■ South Korea
Impeachment pact made
South Korea's two main opposition parties agreed yesterday to try to impeach President Roh Moo-hyun, but he dismissed the attempt to unseat him for breaking an election rule as an excessive gesture he had a duty to resist. The National Election Commission said last week Roh had violated election law by speaking in favor of the breakaway Uri Party last month ahead of an April 15 parliamentary election, but did not penalize him. The main opposition Grand National Party agreed yes-terday to join the smaller Millennium Democratic Party in submitting an impeachment bill to parliament today. The vote on impeachment would have to be held within 72 hours of the bill being introduced.
■ South Korea
Defector's life threatened
Police were investigating death threats against the country's top-ranked North Korean defector after a dozen menacing notes and a knife-pierced photo of him were discovered early yesterday on the office steps of a defectors' advocacy group. Hwang Jang-yop, a former chief of North Korea's parliament, defected to the South in 1997. The notes criticized Hwang's anti-North Korean activities and accused him of returning "North Korea's love and faith with betrayal."
Suicide over bird flu
The head owner of a poultry business accused of covering up the spread of deadly bird flu among its chickens apparently hanged himself with his wife on one of their farms, police said yesterday. Hajimu Asada, 67, and his wife, Chisako, 64, were found yesterday morning hanging from a tree outside a chicken pen in Himeji, about 480km west of Tokyo, a police official said. The Asada Nosan farm has come under fire for not telling authorities that its chickens were dying en masse, preventing officials from containing the disease at an early stage. Some 18,000 chickens had died of the flu on Asada's farm -- and some of the meat and eggs sold -- before an anonymous phone call alerted authorities.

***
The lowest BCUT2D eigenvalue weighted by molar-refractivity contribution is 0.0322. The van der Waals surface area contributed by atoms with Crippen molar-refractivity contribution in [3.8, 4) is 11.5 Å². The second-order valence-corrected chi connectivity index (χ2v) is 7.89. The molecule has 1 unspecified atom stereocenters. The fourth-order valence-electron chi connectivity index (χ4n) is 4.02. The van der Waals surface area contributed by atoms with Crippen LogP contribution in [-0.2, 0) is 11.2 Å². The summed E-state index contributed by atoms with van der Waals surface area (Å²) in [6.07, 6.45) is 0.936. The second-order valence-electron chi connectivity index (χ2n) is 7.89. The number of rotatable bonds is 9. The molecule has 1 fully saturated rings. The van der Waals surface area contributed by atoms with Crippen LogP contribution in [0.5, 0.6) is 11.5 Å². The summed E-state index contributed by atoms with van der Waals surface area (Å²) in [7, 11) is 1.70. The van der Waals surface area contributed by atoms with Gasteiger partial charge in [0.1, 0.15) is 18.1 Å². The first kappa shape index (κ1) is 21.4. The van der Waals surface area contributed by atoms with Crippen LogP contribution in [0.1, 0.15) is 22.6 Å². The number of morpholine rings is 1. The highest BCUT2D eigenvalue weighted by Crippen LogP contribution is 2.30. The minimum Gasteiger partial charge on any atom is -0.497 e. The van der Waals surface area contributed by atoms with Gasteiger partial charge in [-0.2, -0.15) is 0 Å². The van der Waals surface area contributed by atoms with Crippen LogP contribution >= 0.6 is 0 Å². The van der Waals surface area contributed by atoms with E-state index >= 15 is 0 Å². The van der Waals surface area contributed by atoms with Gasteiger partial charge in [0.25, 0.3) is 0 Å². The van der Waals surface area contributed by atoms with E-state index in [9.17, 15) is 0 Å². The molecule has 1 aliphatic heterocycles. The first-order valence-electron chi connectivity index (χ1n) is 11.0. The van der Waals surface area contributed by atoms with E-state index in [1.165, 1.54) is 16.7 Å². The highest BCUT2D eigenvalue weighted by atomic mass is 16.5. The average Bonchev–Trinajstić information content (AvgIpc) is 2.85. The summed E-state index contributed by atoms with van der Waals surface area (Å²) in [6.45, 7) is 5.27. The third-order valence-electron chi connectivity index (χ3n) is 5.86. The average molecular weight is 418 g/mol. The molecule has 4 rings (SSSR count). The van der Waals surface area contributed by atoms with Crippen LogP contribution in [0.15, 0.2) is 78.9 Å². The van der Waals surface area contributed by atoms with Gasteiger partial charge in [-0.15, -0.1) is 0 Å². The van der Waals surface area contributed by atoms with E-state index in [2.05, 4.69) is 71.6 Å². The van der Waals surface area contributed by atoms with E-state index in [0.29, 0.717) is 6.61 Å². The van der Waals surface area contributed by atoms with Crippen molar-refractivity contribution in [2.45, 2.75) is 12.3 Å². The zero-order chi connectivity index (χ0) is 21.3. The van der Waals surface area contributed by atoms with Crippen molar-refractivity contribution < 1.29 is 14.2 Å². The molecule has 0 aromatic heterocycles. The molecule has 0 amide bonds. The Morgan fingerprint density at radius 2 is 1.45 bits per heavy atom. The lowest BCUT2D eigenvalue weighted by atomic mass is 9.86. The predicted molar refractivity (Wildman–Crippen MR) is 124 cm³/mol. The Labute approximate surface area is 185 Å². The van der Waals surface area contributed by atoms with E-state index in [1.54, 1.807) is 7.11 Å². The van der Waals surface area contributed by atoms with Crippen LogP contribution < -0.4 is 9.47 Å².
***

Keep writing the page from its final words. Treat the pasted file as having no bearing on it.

Hunger strikers treated
The son of Malaysia's fundamentalist Islamic opposition leader collapsed and was hospitalized on the seventh day of a hunger strike to protest his deten-tion without trial for alleged militancy, human rights officials said yesterday. Nik Adli Nik Aziz, 37, was put on a drip and treated for dehydration at a hospital for several hours on Sunday before being returned to the prison camp where he has been held for more than two years, the officials said. Nik Adli is among 16 alleged members of a militant group allied to the Southeast Asian terrorist group Jemmah Islamiyah at the camp who began refusing any food or drink March 1 to protest their detention. Another detainee was also hospitalized for hours on Sunday before being returned to the camp.
Jail time for kissing
Couples caught kissing passionately in public could spend five years in jail. Lawmakers have proposed an anti-pornography bill that includes a ban on kissing on the mouth in public. Heavy kissing could carry a maximum penalty of five years in jail or a 250 million rupiah (US$29,000) fine. Anyone caught flashing would face similar penalties. The bill also proposes bans on public nudity, erotic dances and sex parties, with jail terms ranging from three to 10 years.
■ United States
Water taxi search resumed
Authorities planned to continue searching yesterday for three people still missing and presumed drowned when a Baltimore, Maryland, water taxi capsized in a storm with 25 people on board. One person was confirmed dead in the mishap on Saturday in Baltimore's Inner Harbor with two survivors still in critical condition. The other 19 people aboard the flat, 10m-long pontoon when it was overturned in a fast-moving thunderstorm were plucked from the frigid water with few injuries. The search was suspended Sunday at dusk with more bad weather rolling into the city.